If granted SIJS, an individual may then apply for adjustment of status to Lawful Permanent Resident status. An individual who is granted LPR status based on SIJS cannot petition for LPR status for their parent, even if such parent was not the parent who was found to have abandoned, abused, or neglected the SIJS recipient.

Deferred Action for Childhood Arrivals (DACA)

Under DACA, an individual is eligible for work authorization and is permitted to remain in the United States for a renewable two year period. DACA is not lawful status but only defers removal. USCIS is currently accepting initial and renewal applications. There is not currently a pathway to LPR status or naturalization for DACA recipients.

An individual is eligible for DACA if they:

  1. were under 31 years of age on June 15, 2012;

  2. came to the U.S. while under the age of 16;

  3. have continuously resided in the U.S. since June 15, 2007;

  4. were physically present in the U.S. on June 15, 2012; and

  5. are currently enrolled in high school, have graduated from high school, obtained a GED, or are a veteran of the Army or Coast Guard.

Temporary Protected Status (TPS)

The U.S. government may grant Temporary Protected Status (TPS) to persons already in the United States who came from certain countries experiencing conditions of war or natural disasters. TPS allows a person to live and work in the United States for a specific time period, but it currently does not lead to U.S. permanent residence (a green card) or naturalization.

Violence Against Women Act (VAWA)

A sweeping response to the perception of increased violence against women in America, the Violence Against Women Act (VAWA) of 1994 was a broad-based law that created everything from funding of domestic-violence programs to new Civil Rights remedies for women who were victims of gender-based attacks. Under VAWA, battered foreign nationals who are married to, or recently divorced from US Citizens or Lawful Permanent Residents can obtain Lawful Permanent Residence or remove the condition on their 2-year Conditional Permanent Residence cards without involvement of their abusive spouse or former spouse. If the foreign national has never been married to their abuser, or if their abuser is not a US Citizen or Lawful Permanent Resident, they most likely do not qualify to self-petition for Lawful Permanent Residence under VAWA. However, the foreign national may qualify for a U-visa.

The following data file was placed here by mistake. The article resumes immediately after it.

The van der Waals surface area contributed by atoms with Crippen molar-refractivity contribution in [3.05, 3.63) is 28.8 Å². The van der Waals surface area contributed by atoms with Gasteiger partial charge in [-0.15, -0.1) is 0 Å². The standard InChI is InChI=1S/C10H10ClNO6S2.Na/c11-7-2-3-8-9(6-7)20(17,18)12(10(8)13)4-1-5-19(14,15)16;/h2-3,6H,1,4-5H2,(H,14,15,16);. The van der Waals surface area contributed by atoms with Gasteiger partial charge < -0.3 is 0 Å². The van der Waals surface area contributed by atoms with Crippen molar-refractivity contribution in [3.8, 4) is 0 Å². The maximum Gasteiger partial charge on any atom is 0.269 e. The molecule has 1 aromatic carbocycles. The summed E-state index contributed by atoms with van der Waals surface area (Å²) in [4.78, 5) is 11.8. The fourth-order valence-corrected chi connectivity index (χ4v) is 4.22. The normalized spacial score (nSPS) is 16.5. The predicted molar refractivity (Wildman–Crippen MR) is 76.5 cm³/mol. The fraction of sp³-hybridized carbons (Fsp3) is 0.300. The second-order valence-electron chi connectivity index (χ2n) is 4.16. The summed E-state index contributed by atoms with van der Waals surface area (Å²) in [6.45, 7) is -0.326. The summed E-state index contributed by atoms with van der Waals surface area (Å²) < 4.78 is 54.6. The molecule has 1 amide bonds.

This is the process by which a foreign-born individual becomes a citizen of the United States. To naturalize, immigrants must be at least 18 years old; have been lawful permanent residents of the United States for the requisite statutory period (generally five years, but three years if married to a U.S. citizen); demonstrate a basic knowledge of English, American government and history; and have good moral character for the statutory period. Certain criminal conduct and convictions can bar good moral character permanently or for the statutory period.